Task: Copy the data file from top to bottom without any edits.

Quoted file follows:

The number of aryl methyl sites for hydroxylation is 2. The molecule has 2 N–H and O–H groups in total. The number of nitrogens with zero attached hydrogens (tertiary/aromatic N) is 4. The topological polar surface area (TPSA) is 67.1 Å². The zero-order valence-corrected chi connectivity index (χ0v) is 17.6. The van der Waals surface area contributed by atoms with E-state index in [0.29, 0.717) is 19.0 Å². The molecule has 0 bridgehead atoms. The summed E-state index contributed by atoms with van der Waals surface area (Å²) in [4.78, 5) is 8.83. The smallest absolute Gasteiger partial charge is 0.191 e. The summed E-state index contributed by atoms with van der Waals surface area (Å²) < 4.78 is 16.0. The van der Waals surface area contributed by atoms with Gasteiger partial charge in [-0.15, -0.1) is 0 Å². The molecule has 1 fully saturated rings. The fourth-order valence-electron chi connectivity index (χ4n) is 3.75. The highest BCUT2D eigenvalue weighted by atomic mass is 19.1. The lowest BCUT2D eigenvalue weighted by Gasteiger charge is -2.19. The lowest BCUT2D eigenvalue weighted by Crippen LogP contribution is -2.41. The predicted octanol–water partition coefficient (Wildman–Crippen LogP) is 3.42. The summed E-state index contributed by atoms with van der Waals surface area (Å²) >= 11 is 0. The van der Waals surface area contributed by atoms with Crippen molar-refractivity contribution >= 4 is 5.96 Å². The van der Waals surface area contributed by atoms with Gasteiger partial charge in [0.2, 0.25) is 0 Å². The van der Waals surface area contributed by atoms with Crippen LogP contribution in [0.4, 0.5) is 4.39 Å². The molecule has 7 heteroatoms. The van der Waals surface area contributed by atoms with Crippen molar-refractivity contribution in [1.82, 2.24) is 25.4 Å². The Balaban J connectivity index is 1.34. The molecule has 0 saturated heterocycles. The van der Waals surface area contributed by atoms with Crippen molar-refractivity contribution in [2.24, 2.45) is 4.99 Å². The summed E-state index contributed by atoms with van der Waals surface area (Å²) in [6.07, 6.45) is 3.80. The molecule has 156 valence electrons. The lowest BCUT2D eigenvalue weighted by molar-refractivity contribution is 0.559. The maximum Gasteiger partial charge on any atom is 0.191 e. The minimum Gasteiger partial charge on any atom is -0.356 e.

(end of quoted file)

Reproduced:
The number of aryl methyl sites for hydroxylation is 2. The molecule has 2 N–H and O–H groups in total. The number of nitrogens with zero attached hydrogens (tertiary/aromatic N) is 4. The topological polar surface area (TPSA) is 67.1 Å². The zero-order valence-corrected chi connectivity index (χ0v) is 17.6. The van der Waals surface area contributed by atoms with E-state index in [0.29, 0.717) is 19.0 Å². The molecule has 0 bridgehead atoms. The summed E-state index contributed by atoms with van der Waals surface area (Å²) in [4.78, 5) is 8.83. The smallest absolute Gasteiger partial charge is 0.191 e. The summed E-state index contributed by atoms with van der Waals surface area (Å²) < 4.78 is 16.0. The van der Waals surface area contributed by atoms with Gasteiger partial charge in [-0.15, -0.1) is 0 Å². The molecule has 1 fully saturated rings. The fourth-order valence-electron chi connectivity index (χ4n) is 3.75. The highest BCUT2D eigenvalue weighted by atomic mass is 19.1. The lowest BCUT2D eigenvalue weighted by Gasteiger charge is -2.19. The lowest BCUT2D eigenvalue weighted by Crippen LogP contribution is -2.41. The predicted octanol–water partition coefficient (Wildman–Crippen LogP) is 3.42. The summed E-state index contributed by atoms with van der Waals surface area (Å²) >= 11 is 0. The van der Waals surface area contributed by atoms with Crippen molar-refractivity contribution >= 4 is 5.96 Å². The van der Waals surface area contributed by atoms with Gasteiger partial charge in [0.2, 0.25) is 0 Å². The van der Waals surface area contributed by atoms with Crippen LogP contribution in [0.4, 0.5) is 4.39 Å². The molecule has 7 heteroatoms. The van der Waals surface area contributed by atoms with Crippen molar-refractivity contribution in [1.82, 2.24) is 25.4 Å². The Balaban J connectivity index is 1.34. The molecule has 0 saturated heterocycles. The van der Waals surface area contributed by atoms with Crippen molar-refractivity contribution in [2.24, 2.45) is 4.99 Å². The summed E-state index contributed by atoms with van der Waals surface area (Å²) in [6.07, 6.45) is 3.80. The molecule has 156 valence electrons. The lowest BCUT2D eigenvalue weighted by molar-refractivity contribution is 0.559. The maximum Gasteiger partial charge on any atom is 0.191 e. The minimum Gasteiger partial charge on any atom is -0.356 e.